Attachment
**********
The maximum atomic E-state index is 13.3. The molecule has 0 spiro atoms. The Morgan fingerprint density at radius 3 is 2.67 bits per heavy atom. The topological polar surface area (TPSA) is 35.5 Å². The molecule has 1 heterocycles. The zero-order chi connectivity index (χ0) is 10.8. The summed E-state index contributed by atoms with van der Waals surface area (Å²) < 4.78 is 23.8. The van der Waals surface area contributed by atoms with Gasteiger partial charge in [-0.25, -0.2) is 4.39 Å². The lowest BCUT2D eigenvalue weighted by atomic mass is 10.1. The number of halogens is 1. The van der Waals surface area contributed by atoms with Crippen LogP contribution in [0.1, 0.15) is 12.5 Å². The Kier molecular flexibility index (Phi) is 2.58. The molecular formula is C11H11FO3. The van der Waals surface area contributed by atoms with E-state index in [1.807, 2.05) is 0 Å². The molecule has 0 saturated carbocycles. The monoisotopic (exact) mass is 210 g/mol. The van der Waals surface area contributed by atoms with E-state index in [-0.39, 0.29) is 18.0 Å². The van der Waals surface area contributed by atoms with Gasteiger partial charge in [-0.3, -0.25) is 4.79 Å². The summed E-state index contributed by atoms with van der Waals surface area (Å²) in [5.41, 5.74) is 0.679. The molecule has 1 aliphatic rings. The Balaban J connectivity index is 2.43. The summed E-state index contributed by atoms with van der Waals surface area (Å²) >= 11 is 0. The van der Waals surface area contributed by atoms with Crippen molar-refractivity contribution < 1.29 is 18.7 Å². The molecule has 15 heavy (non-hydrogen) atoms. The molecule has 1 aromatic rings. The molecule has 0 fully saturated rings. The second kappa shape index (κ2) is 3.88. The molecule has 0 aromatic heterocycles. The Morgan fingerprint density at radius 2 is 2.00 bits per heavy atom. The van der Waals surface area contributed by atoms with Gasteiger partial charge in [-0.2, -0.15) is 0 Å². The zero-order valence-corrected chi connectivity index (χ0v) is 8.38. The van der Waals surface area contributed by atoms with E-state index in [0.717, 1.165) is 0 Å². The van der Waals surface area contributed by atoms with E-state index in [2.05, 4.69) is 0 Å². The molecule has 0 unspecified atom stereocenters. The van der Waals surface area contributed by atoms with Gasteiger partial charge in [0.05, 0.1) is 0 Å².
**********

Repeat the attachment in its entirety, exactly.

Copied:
The maximum atomic E-state index is 13.3. The molecule has 0 spiro atoms. The Morgan fingerprint density at radius 3 is 2.67 bits per heavy atom. The topological polar surface area (TPSA) is 35.5 Å². The molecule has 1 heterocycles. The zero-order chi connectivity index (χ0) is 10.8. The summed E-state index contributed by atoms with van der Waals surface area (Å²) < 4.78 is 23.8. The van der Waals surface area contributed by atoms with Gasteiger partial charge in [-0.25, -0.2) is 4.39 Å². The lowest BCUT2D eigenvalue weighted by atomic mass is 10.1. The number of halogens is 1. The van der Waals surface area contributed by atoms with Crippen LogP contribution in [0.1, 0.15) is 12.5 Å². The Kier molecular flexibility index (Phi) is 2.58. The molecular formula is C11H11FO3. The van der Waals surface area contributed by atoms with E-state index in [1.807, 2.05) is 0 Å². The molecule has 0 saturated carbocycles. The monoisotopic (exact) mass is 210 g/mol. The van der Waals surface area contributed by atoms with E-state index in [-0.39, 0.29) is 18.0 Å². The van der Waals surface area contributed by atoms with Gasteiger partial charge in [-0.3, -0.25) is 4.79 Å². The summed E-state index contributed by atoms with van der Waals surface area (Å²) in [5.41, 5.74) is 0.679. The molecule has 1 aliphatic rings. The Balaban J connectivity index is 2.43. The summed E-state index contributed by atoms with van der Waals surface area (Å²) >= 11 is 0. The van der Waals surface area contributed by atoms with Crippen molar-refractivity contribution < 1.29 is 18.7 Å². The molecule has 15 heavy (non-hydrogen) atoms. The molecule has 1 aromatic rings. The molecule has 0 fully saturated rings. The second kappa shape index (κ2) is 3.88. The molecule has 0 aromatic heterocycles. The Morgan fingerprint density at radius 2 is 2.00 bits per heavy atom. The van der Waals surface area contributed by atoms with Gasteiger partial charge in [-0.2, -0.15) is 0 Å². The zero-order valence-corrected chi connectivity index (χ0v) is 8.38. The van der Waals surface area contributed by atoms with E-state index in [0.717, 1.165) is 0 Å². The van der Waals surface area contributed by atoms with E-state index in [2.05, 4.69) is 0 Å². The molecule has 0 unspecified atom stereocenters. The van der Waals surface area contributed by atoms with Gasteiger partial charge in [0.05, 0.1) is 0 Å².